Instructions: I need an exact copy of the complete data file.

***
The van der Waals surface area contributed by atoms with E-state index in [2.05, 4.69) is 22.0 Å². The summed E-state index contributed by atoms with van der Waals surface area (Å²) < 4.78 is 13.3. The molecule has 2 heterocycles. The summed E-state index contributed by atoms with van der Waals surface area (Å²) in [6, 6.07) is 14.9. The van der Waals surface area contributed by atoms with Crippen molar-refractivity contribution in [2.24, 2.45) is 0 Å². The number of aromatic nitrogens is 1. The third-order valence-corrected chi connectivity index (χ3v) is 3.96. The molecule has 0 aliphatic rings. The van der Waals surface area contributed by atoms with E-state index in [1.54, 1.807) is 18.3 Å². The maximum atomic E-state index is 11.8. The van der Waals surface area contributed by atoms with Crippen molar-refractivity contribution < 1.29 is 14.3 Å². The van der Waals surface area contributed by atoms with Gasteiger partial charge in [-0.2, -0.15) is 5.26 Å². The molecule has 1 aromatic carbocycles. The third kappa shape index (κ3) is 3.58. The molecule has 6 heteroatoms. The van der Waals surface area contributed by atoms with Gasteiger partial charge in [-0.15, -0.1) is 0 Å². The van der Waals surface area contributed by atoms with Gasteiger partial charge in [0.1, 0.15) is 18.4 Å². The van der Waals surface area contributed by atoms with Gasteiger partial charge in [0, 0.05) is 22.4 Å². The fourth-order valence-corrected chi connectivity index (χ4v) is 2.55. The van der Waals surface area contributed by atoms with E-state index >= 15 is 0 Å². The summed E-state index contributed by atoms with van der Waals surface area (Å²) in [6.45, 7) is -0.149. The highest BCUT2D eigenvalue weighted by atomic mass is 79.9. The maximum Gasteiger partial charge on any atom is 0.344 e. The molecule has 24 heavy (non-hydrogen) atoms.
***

The van der Waals surface area contributed by atoms with E-state index in [2.05, 4.69) is 22.0 Å². The summed E-state index contributed by atoms with van der Waals surface area (Å²) < 4.78 is 13.3. The molecule has 2 heterocycles. The summed E-state index contributed by atoms with van der Waals surface area (Å²) in [6, 6.07) is 14.9. The van der Waals surface area contributed by atoms with Crippen molar-refractivity contribution in [2.24, 2.45) is 0 Å². The number of aromatic nitrogens is 1. The third-order valence-corrected chi connectivity index (χ3v) is 3.96. The molecule has 0 aliphatic rings. The van der Waals surface area contributed by atoms with E-state index in [1.54, 1.807) is 18.3 Å². The maximum atomic E-state index is 11.8. The van der Waals surface area contributed by atoms with Crippen molar-refractivity contribution < 1.29 is 14.3 Å². The van der Waals surface area contributed by atoms with Gasteiger partial charge in [-0.2, -0.15) is 5.26 Å². The molecule has 1 aromatic carbocycles. The third kappa shape index (κ3) is 3.58. The molecule has 6 heteroatoms. The van der Waals surface area contributed by atoms with Gasteiger partial charge in [-0.15, -0.1) is 0 Å². The van der Waals surface area contributed by atoms with Gasteiger partial charge in [0.1, 0.15) is 18.4 Å². The van der Waals surface area contributed by atoms with Gasteiger partial charge in [0, 0.05) is 22.4 Å². The fourth-order valence-corrected chi connectivity index (χ4v) is 2.55. The van der Waals surface area contributed by atoms with E-state index >= 15 is 0 Å². The summed E-state index contributed by atoms with van der Waals surface area (Å²) in [6.45, 7) is -0.149. The highest BCUT2D eigenvalue weighted by atomic mass is 79.9. The maximum Gasteiger partial charge on any atom is 0.344 e. The molecule has 24 heavy (non-hydrogen) atoms.